Many children born with birth defects due to Agent Orange were also abandoned. One baby girl was left at the Tu Du Hospital in Ho Chi Minh City in year 2000. She suffered from facial skull defects which lead to bulging eyes resulting in vision problems, hearing loss and an underdeveloped upper jaw.

The stories are endless.

During the decade when the US forces sprayed the deadly weapon, 4.8 million Vietnamese were exposed to Agent Orange and over 3 million either died or developed serious medical conditions. More than 150,000 people in the second generation were born with mutations and serious diseases. The figure dropped to 35,000 in the third and 2,000 in the fourth generations.

Estimates from the Vietnamese government suggest that though the number of people affected by Agent Orange has decreased with every generation, there is still a huge number of survivors requiring help from the health system.

Entire families were affected by the transgenerational effects of Agent Orange. (Image: War Remnants Museum)
Entire families were affected by the transgenerational effects of Agent Orange. (Image: War Remnants Museum)

The Vietnamese government has worked hard to rehabilitate the victims. The government has created special infrastructure for victims of Agent Orange – special wards in hospitals and independent clinics in affected areas. The government has also mobilised international opinion against dioxins and international aid to treat victims.

Tu Du Hospital is one such place. It has a ward for children affected by Agent Orange, funded by the German government. Apart from being the chief hospital for treatment, it is also one of the leading centres of research about the chemical weapons used during the Vietnam war.

(Image: War Remnants Museum)
(Image: War Remnants Museum)

Meanwhile, as victims of Agent Orange continue to be born across Vietnam, the War Remnants Museum stands as a reminder of why the world needs to banish the use of chemical weapons.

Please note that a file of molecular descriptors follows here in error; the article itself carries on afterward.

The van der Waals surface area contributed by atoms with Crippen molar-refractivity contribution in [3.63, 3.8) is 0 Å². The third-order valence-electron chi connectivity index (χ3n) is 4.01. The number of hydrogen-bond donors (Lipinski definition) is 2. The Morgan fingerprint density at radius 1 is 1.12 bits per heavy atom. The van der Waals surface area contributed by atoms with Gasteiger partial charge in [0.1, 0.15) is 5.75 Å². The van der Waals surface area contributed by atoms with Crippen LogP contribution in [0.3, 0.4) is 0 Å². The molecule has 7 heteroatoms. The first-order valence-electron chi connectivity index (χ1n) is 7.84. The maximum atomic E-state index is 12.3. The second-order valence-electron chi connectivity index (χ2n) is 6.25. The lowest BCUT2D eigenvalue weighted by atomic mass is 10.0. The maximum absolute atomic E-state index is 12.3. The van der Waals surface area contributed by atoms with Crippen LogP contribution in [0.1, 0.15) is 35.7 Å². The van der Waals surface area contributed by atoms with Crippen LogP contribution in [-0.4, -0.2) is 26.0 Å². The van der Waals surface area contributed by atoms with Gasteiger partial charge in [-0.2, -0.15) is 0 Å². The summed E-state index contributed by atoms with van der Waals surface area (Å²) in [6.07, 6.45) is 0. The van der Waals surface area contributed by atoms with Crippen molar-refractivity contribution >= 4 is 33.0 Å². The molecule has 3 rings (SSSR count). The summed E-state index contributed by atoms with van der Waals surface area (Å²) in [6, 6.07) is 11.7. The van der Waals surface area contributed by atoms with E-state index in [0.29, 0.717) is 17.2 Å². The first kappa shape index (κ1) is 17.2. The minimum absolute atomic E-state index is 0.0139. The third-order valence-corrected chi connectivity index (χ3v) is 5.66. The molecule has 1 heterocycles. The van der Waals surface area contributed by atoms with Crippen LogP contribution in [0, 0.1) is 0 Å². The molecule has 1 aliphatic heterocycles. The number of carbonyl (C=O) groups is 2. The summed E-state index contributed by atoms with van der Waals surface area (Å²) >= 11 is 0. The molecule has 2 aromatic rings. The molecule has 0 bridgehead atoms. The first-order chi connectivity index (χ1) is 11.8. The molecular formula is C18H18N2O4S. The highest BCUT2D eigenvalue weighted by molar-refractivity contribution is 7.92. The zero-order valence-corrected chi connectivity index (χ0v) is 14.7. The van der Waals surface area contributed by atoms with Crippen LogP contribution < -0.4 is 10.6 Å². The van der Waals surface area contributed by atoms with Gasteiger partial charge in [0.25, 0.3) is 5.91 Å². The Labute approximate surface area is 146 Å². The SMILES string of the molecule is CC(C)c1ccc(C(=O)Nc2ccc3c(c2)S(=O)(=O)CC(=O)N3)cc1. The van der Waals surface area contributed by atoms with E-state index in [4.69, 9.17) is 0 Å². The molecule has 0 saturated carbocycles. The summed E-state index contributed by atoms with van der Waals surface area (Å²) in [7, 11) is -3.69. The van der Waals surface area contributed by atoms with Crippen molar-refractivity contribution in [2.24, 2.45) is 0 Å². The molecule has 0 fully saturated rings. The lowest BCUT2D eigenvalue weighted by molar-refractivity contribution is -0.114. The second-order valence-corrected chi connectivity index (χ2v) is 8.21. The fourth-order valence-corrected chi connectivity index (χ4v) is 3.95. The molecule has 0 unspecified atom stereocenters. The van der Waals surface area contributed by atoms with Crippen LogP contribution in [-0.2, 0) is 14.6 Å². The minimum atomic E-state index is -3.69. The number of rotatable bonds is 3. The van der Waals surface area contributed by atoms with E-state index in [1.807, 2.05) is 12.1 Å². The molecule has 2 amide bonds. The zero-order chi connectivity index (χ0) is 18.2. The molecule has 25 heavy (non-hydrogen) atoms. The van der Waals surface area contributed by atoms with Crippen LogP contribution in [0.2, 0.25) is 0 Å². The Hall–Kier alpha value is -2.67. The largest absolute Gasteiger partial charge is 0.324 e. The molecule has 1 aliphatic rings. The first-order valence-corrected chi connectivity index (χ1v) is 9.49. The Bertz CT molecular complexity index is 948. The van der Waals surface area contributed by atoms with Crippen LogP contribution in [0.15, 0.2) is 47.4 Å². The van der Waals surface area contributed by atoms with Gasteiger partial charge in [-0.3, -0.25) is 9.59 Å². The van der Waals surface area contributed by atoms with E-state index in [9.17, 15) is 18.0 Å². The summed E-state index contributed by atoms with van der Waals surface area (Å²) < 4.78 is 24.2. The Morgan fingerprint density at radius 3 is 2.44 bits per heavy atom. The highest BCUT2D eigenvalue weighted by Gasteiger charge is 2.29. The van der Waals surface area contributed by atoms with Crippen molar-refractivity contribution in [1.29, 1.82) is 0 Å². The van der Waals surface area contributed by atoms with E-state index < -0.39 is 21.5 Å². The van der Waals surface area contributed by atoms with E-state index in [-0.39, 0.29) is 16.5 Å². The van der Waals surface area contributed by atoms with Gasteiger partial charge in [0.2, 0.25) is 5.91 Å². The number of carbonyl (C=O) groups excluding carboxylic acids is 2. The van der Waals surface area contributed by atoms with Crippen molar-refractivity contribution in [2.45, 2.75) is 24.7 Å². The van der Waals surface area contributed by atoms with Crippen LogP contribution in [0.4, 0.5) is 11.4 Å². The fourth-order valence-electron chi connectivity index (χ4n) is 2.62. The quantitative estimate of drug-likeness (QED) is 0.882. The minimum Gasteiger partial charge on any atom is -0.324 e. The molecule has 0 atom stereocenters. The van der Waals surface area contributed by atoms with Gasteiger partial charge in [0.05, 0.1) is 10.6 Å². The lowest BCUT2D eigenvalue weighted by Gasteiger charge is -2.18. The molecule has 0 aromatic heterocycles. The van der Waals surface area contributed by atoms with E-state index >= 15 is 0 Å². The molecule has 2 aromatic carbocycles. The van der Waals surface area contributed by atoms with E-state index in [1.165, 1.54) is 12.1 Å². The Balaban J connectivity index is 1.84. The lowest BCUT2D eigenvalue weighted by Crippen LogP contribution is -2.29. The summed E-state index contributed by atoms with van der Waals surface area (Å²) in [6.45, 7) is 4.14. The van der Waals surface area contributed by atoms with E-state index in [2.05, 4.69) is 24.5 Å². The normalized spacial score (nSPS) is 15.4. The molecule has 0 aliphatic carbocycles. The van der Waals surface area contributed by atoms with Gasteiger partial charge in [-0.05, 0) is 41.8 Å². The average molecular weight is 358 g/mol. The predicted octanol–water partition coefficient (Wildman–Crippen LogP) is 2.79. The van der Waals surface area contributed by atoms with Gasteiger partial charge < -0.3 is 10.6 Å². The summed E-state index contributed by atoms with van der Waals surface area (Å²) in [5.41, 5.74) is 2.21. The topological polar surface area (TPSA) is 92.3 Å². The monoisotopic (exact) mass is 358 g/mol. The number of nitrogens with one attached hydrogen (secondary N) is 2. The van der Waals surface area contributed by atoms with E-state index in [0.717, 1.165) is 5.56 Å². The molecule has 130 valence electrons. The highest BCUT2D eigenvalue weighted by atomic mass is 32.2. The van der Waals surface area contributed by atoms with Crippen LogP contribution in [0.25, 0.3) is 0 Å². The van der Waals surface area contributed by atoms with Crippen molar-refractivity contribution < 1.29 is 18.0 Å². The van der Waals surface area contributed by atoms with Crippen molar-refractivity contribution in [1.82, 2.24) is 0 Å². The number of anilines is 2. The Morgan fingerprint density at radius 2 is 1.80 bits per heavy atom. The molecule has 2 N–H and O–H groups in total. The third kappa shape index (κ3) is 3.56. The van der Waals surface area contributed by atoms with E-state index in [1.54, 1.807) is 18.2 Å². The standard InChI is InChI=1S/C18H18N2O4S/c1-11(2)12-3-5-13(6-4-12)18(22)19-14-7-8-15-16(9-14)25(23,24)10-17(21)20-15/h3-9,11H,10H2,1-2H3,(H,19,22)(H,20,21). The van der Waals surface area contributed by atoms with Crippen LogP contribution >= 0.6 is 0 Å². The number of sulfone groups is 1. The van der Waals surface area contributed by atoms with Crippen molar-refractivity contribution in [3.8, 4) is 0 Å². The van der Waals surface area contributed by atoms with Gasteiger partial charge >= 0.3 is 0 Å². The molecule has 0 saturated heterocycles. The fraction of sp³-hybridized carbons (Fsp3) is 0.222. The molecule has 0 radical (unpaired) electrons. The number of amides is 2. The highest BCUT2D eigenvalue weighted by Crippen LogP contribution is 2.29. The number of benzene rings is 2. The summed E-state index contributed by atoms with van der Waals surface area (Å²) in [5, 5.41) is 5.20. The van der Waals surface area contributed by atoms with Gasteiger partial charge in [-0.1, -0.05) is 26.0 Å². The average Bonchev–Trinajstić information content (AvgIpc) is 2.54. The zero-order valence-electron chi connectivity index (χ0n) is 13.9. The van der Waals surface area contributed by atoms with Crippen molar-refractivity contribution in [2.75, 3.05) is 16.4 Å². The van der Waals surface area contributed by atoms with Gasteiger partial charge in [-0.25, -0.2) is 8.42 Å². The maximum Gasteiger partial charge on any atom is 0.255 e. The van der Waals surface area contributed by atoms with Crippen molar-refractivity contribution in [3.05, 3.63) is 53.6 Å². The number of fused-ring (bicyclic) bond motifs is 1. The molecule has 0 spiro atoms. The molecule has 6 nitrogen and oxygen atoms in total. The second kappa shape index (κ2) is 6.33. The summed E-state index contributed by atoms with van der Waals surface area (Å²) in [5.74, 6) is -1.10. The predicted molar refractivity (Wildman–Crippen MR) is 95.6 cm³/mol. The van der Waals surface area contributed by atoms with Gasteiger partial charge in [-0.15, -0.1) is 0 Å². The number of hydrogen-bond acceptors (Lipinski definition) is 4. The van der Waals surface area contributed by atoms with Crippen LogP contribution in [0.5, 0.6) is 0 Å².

As Akanksha Kumar, assistant professor of history at Janki Devi Memorial College, Delhi University, said, “History is not just past, it is connected to the present. Even if we don’t institutionalise history, it exists and we all live it. Documenting it in public spaces keeps the collective memory alive and helps victims in feeling solidarity.”

A painting by a child who was born with congenital deformities due to Agent Orange. (Image: War Remnants Museum)
A painting by a child who was born with congenital deformities due to Agent Orange. (Image: War Remnants Museum)

All photographs taken by Jyotsna Singh with permission from the display at the War Remnants Museum, Ho Chi Min City.

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What hospitals can do to drive entrepreneurship and enhance patient experience

Hospitals can perform better by partnering with entrepreneurs and encouraging a culture of intrapreneurship focused on customer centricity.

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Most of these tech enabled solutions have emerged as hospitals look for better ways to enhance patient experience – one of the top criteria in evaluating hospital performance. Patient experience accounts for 25% of a hospital’s Value-Based Purchasing (VBP) score as per the US government’s Centres for Medicare and Mediaid Services (CMS) programme. As a Mckinsey report says, hospitals need to break down a patient’s journey into various aspects, clinical and non-clinical, and seek ways of improving every touch point in the journey. As hospitals also need to focus on delivering quality healthcare, they are increasingly collaborating with entrepreneurs who offer such patient centric solutions or encouraging innovative intrapreneurship within the organization.

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Getting the best from collaborations

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Meena Ganesh shares a similar view when she says that entrepreneurs offer an outsider’s fresh perspective on the existing gaps in healthcare. They are therefore better equipped to offer disruptive technology solutions that put the customer right at the center. Her own venture, Portea Medical, was born out of a need in the hitherto unaddressed area of patient experience – quality home care.